While Miranda was not as explicit as it might have been regarding what constitutes an acceptable waiver, the majority opinion did say: "An express statement that the individual is willing to make a statement and does not want an attorney followed closely by a statement could constitute a waiver. But a valid waiver will not be presumed simply from the silence of the accused after warnings are given or simply from the fact that a confession was in fact eventually obtained."

*745 At the time of the confession the appellant was a 25-year-old Mexican national, reared near the United States border, who had prior experience with the police. He had been twice previously convicted of burglary in El Paso County and each time committed to the Texas Department of Corrections. It appears he was also convicted in the United States District Court on an immigration violation. Shortly after his arrest the appellant was taken at approximately 4:28 a. m. before Judge Mejia who gave him the warning required by Article 15.17, V.A.C.C.P., then in effect. Such warning was given to the appellant in Spanish since he did not appear to speak the English language. Testifying in his own behalf at the hearing on the voluntariness and admissibility of his statement, appellant acknowledged that he had received such warning.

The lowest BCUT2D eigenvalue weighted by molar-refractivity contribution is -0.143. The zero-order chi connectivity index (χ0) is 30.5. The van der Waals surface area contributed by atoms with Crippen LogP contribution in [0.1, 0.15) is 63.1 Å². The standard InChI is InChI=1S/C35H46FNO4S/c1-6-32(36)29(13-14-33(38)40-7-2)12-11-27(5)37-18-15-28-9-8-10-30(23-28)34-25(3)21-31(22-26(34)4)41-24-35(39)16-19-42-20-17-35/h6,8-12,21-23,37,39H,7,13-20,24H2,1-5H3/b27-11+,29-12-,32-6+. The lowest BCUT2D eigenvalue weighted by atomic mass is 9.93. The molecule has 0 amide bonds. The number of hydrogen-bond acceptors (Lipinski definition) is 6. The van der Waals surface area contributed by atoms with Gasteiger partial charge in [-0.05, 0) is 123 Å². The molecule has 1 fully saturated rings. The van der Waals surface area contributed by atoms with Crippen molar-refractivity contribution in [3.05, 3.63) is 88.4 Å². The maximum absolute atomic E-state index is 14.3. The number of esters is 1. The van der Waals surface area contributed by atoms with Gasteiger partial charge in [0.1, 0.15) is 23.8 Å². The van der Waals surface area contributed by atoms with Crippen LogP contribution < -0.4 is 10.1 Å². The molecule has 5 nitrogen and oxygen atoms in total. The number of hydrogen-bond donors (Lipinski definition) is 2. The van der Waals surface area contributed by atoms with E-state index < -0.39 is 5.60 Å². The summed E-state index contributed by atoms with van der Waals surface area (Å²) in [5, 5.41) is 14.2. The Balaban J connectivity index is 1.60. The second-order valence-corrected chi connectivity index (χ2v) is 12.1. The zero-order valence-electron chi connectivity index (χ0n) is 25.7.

After the magistrate's warning the appellant was taken to the city jail where he remained in a cell until 9:15 a. m. when Detective Nava began his interrogation of the appellant in Spanish. After determining from the appellant that he had been taken before a magistrate and given the warning required by Article 15.17, supra, Officer Nava then gave such warning again as well as the warning required by Article 38.22, V.A.C.C.P., then in effect, and also informed the appellant of his right to consult with an attorney before making any statement. Nava related that thereafter appellant stated he did not want an attorney. In order to clearly indicate that he had been properly warned and advised of his right to counsel and understood such rights and was free to exercise his rights and privileges at that time Nava requested the appellant to initial the portion of his statement relating to such warnings, which he did. It further appears that during the taking of the statement appellant corrected the Officer's spelling of his street address in Juarez.